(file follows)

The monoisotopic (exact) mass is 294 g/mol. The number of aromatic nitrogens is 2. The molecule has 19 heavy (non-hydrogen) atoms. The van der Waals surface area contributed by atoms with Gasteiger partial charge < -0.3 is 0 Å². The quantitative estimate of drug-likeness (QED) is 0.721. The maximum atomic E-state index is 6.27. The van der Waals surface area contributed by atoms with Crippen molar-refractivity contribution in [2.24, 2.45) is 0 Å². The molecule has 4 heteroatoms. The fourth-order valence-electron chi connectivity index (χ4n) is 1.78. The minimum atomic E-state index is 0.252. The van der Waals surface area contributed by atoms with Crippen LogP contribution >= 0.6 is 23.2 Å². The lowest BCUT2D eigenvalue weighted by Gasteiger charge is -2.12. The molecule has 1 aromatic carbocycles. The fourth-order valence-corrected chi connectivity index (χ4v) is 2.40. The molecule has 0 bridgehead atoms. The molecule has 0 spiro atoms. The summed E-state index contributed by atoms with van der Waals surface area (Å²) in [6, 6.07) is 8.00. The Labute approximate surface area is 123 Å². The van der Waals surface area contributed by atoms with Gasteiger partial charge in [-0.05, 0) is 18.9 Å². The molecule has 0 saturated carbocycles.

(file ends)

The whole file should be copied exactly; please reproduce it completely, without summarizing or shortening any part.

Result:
The monoisotopic (exact) mass is 294 g/mol. The number of aromatic nitrogens is 2. The molecule has 19 heavy (non-hydrogen) atoms. The van der Waals surface area contributed by atoms with Gasteiger partial charge < -0.3 is 0 Å². The quantitative estimate of drug-likeness (QED) is 0.721. The maximum atomic E-state index is 6.27. The van der Waals surface area contributed by atoms with Crippen molar-refractivity contribution in [2.24, 2.45) is 0 Å². The molecule has 4 heteroatoms. The fourth-order valence-electron chi connectivity index (χ4n) is 1.78. The minimum atomic E-state index is 0.252. The van der Waals surface area contributed by atoms with Crippen LogP contribution >= 0.6 is 23.2 Å². The lowest BCUT2D eigenvalue weighted by Gasteiger charge is -2.12. The molecule has 1 aromatic carbocycles. The fourth-order valence-corrected chi connectivity index (χ4v) is 2.40. The molecule has 0 bridgehead atoms. The molecule has 0 spiro atoms. The summed E-state index contributed by atoms with van der Waals surface area (Å²) in [6, 6.07) is 8.00. The Labute approximate surface area is 123 Å². The van der Waals surface area contributed by atoms with Gasteiger partial charge in [-0.05, 0) is 18.9 Å². The molecule has 0 saturated carbocycles.